Suggested replacement for Matrix Stack?

The Matrix Stack functionality is deprecated and I want to draw multiple objects with different transformations.

I imagine I can accomplish different object transformations by manually sending in a matrix via a uniform to a shader. Here is what I have now:

	glBindBuffer(GL_ARRAY_BUFFER, vbo);
	glBindBuffer(GL_ELEMENT_ARRAY_BUFFER, ebo);
	GLint posAttrib = glGetAttribLocation(shaderProgram, "vertexPosition");
	GLint colorAttrib = glGetAttribLocation(shaderProgram, "vertexColor");

	GLfloat ortho = glGetUniformLocation(shaderProgram, "projection");

	float r = 1.875;
	float l = -1.875;
	float b = -1.5;
	float t = 1.5;
	float n = 0;
	float f = 5;

	float orthoElements[] =
		2 / (r - l), 0, 0, -(r + l) / (r - l),
		0, 2 / (t - b), 0, -(t + b) / (t - b),
		0, 0, -2 / (f - n), (f + n) / (f - n),
		0, 0, 0, 1,

	glUniformMatrix4fv(ortho, 1, GL_TRUE, orthoElements);
	//Draw AXES
	glVertexAttribPointer(posAttrib, 3, GL_FLOAT, GL_FALSE, 6 * sizeof(float), (void*)(sizeof(vertices) + sizeof(colors) + sizeof(edgeColors)));
	glVertexAttribPointer(colorAttrib, 3, GL_FLOAT, GL_FALSE, 6 * sizeof(float), (void*)(sizeof(vertices) + sizeof(colors) + sizeof(edgeColors) + 3 * sizeof(float)));
	glDrawArrays(GL_LINES, 0, sizeof(axes) / (6 * sizeof(axes[0])));

        GLfloat rot = glGetUniformLocation(shaderProgram, "rotation_y");

	float angle = -45 + persp;

	//rotates "angle" degrees about the y-axis
	float rotElements[] =
		cosf(angle), 0, sinf(angle), 0,
		0, 1, 0, 0,
		-sinf(angle), 0, cosf(angle), 0,
		0, 0, 0, 1,

	glUniformMatrix4fv(rot, 1, GL_TRUE, rotElements);

        //draw other stuff

To sum up the code above, I first apply orthographic projection to the whole scene, then I draw the coordinate axes. After that I apply an extra rotation about the y-axis and then draw extra stuff. Because I have axes’ draw calls after the projection transformation and before the rotation transformation, I expect the axes be affected only by the projection transformation. But it seems that all transformations whose matrices I send to the shader accumulate and affect everything, be it above or below the transformation code.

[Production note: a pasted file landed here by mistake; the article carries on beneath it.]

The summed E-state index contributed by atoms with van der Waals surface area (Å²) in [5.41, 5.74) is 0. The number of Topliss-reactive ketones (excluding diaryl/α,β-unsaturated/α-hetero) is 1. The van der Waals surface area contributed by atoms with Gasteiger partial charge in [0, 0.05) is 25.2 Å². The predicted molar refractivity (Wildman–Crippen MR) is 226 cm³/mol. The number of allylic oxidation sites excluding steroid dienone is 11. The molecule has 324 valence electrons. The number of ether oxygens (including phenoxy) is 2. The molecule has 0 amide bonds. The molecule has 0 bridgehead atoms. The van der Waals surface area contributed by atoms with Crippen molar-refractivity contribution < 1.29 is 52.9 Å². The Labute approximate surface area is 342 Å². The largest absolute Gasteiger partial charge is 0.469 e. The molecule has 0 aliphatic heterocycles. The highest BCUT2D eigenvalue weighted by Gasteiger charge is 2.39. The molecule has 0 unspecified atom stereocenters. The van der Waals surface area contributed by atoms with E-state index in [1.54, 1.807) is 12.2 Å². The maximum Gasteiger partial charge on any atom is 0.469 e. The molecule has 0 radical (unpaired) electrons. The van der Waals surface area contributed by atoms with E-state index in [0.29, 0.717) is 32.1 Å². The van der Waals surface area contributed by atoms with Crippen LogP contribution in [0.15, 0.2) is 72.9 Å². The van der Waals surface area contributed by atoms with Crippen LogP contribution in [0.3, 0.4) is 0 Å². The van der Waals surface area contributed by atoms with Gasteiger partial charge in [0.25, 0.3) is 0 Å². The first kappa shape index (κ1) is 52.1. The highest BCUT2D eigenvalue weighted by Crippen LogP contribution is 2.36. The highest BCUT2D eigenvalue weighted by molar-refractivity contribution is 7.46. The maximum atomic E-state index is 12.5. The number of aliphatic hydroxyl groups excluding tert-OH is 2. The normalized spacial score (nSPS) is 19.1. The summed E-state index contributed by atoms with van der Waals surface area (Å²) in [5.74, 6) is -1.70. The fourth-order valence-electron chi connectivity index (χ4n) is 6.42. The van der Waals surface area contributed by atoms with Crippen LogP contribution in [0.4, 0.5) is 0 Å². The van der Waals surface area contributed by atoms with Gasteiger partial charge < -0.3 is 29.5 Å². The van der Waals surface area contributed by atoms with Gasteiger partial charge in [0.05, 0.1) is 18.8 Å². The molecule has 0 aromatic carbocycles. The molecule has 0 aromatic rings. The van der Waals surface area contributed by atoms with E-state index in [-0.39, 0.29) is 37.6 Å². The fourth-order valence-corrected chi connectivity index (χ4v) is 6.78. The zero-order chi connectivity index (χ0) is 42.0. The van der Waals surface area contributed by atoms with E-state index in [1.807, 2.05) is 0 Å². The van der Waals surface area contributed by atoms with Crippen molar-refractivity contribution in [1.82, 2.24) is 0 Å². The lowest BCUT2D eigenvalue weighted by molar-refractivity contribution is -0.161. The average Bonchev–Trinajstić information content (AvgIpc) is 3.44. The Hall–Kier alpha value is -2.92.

Why is that happening? And how can I “protect” my draw calls from transformations below affecting them? In other words, I want to have control over which objects are affected by which transformations.

The two matrices always exist in the shader program. glUniform*() changes the value. The values are remembered between invocations. You should assign values to all of the uniform variables before the first draw call which uses the program.

If I understand correctly, you probably want to explicitly assign an identity matrix to [var]projection_y[/var] before the first draw call.

basically you do it like this:


// activate shader

// upload a matrix 1
glUniformMatrix4fv(…, matrix1)

// draw a mesh 1

// upload next matrix 2
glUniformMatrix4fv(…, matrix2)

// draw a mesh 2


GLfloat rot = glGetUniformLocation(shaderProgram, "rotation_y");

that is wrong, uniform locations are always “int” (or GLint)
it will be -1 if there is no “rotation_y” variable in your program

if you can use “vertexarray objects” (VAO), you can skip calling each frame “glVertexAttribPointer” / “glBindBuffer” / “glEnableVertexAttribArray”
you would only have to do the setup once, then you just have to call:

you can also skip calling “glGetAttribLocation” / “glBindAttribLocation” if you set the attribute location in the shader source code like this:

layout (location = 5) in vec3 position;

instead of just:

in vec3 position;

that way, the attribute “vec3 position” will be 5

Thank you both, that helped. When it comes to more advanced stuff, like using VAOs , I see it is really useful and I will start studying it as well, but as of now I am focusing on how to do the basic stuff in modern OpenGL.

A follow-up question: if I declare a set of uniforms in a shader and have a draw call before every single one of them is filled with some value coming from the application side, do the uniforms have some default value? (Like, if it’s a “uniform mat4 something”, then it’s an identity matrix, if it’s “a uniform float something”, then it’s a zero and so on).

Uniform variables can be initialised in the shader code. In the absence of an initialiser, they’re supposed to be initialised to zero at link time.

The uniform qualifier is used to declare global variables whose values are the same across the entire primitive being processed. All uniform variables are read-only and are initialized externally either at link time or through the API. The link-time initial value is either the value of the variable’s initializer, if present, or 0 if no initializer is present. Opaque types cannot have initializers, or a compile-time error results.

No distinction is made according to type, so matrices should default to zeros rather than an identity matrix.